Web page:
Thursday Checkup: Markets Red, Japan Threatens Binance, Understanding Bitcoin’s Size
In this week’s Checkup, we explain to you why Binance and Japan both matter in the world of cryptocurrency, why Japan is having issues with the exchange titan, and look at some of the giant-sized numbers that are thrown around every day regarding bitcoin statistics. We also continue our search for coins that appear to be doing well amidst a market in which 95% of others are currently falling. Hopefully we here at CC are not only informing you of what’s going on but also manage to stir up some creativity in your trades and investments. Just remember that there are always ways to make money in any market: bear, bull or flat…
The Japan/Binance Connection
Bitcoin fell below $9000 again mid week, with the decline this time being blamed on regulatory uncertainty about how Japan will handle Binance customers in its country. While Japan is normally a cryptocurrency-friendly country, finance ministers say the Hong Kong-based exchange isn’t properly licensed to do business there. The situation is serious enough for the Japan Finance Services Agency to issue a warning to Binance that if they continue to service customers there without becoming properly compliant with the country’s laws, the country will consider pursuing criminal charges against the exchange giant.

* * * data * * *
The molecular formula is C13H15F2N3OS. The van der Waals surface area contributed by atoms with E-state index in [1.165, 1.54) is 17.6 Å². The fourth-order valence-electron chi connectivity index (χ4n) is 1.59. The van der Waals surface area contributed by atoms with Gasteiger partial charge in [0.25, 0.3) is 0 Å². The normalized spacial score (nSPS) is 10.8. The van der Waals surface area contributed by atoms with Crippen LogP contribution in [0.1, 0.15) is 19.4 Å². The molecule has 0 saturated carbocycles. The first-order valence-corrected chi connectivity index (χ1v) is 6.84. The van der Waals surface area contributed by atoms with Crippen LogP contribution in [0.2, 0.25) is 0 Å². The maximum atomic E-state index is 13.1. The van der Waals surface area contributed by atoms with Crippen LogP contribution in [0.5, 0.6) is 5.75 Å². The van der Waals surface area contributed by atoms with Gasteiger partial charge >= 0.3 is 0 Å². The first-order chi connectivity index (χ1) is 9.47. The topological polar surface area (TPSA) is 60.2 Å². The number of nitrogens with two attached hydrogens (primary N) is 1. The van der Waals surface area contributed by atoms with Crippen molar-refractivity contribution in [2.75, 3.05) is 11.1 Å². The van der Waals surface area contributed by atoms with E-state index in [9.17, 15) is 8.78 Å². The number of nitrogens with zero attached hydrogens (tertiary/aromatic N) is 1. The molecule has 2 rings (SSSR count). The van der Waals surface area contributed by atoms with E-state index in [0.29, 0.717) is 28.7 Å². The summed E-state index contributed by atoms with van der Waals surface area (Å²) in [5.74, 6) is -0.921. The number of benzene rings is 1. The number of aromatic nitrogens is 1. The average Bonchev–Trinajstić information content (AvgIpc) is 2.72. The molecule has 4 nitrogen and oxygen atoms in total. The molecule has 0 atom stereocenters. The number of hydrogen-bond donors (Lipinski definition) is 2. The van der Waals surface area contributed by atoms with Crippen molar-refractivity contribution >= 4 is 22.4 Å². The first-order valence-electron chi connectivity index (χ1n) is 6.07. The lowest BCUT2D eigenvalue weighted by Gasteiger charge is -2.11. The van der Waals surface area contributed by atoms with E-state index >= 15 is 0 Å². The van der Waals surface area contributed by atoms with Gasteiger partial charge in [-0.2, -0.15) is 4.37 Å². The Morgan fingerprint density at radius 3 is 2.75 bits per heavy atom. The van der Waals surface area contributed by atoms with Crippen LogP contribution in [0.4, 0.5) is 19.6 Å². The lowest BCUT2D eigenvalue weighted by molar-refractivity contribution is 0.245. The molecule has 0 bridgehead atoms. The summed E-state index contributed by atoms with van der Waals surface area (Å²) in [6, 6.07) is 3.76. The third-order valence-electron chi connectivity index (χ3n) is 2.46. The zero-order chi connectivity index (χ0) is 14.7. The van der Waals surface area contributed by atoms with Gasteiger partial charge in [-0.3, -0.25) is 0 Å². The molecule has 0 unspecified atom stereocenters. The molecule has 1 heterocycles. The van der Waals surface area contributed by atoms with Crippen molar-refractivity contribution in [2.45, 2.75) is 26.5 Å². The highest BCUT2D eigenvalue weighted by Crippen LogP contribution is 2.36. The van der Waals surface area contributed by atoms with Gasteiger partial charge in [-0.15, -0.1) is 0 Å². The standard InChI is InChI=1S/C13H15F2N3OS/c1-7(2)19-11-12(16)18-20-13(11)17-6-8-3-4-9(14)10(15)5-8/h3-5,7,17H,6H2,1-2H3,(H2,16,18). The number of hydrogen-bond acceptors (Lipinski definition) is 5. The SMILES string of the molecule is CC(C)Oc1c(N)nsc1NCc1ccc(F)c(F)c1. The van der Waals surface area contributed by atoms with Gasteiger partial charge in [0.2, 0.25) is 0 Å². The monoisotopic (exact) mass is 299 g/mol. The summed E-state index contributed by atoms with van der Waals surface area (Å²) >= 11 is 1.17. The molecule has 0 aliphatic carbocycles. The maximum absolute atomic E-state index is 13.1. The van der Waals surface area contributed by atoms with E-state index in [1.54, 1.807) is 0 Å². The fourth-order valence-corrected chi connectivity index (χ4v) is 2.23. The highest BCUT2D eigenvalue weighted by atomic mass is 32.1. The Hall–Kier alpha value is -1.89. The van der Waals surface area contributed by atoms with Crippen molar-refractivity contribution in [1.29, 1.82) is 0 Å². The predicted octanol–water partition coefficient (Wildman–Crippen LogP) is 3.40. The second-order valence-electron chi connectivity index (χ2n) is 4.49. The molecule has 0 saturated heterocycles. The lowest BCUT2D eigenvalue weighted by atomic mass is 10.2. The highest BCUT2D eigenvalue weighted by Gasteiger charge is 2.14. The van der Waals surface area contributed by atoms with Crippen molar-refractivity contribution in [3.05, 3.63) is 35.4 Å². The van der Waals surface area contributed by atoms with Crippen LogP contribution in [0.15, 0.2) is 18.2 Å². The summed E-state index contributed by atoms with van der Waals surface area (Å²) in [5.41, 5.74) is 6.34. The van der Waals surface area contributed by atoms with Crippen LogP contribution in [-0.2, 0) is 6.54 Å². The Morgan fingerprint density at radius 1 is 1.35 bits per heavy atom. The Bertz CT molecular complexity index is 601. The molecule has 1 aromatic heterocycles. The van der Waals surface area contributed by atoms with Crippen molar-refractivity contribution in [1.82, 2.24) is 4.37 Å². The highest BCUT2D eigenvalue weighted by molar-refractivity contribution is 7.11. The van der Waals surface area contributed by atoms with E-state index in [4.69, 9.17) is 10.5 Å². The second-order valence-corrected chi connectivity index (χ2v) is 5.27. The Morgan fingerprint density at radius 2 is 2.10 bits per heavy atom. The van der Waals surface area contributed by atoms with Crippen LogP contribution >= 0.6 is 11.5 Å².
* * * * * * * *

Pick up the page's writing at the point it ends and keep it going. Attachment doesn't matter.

Binance is currently the world’s biggest cryptocurrency exchange by volume, conducting an average of $1.65 billion in trades every 24 hours. In comparison, the next biggest exchange, OKEx, does $1.08 billion – or 65% of Binance’s volume, in the same time period. As a nation, Japan does more bitcoin trading than any other country, and more BTC is bought and sold using the Japanese yen than all other national currencies combined. Even if the majority of this BTC is not bought through Binance, the huge amount of yen being used for bitcoin sales elsewhere is a compelling rationale for Japan to regulate cryptocurrency more seriously than other nations.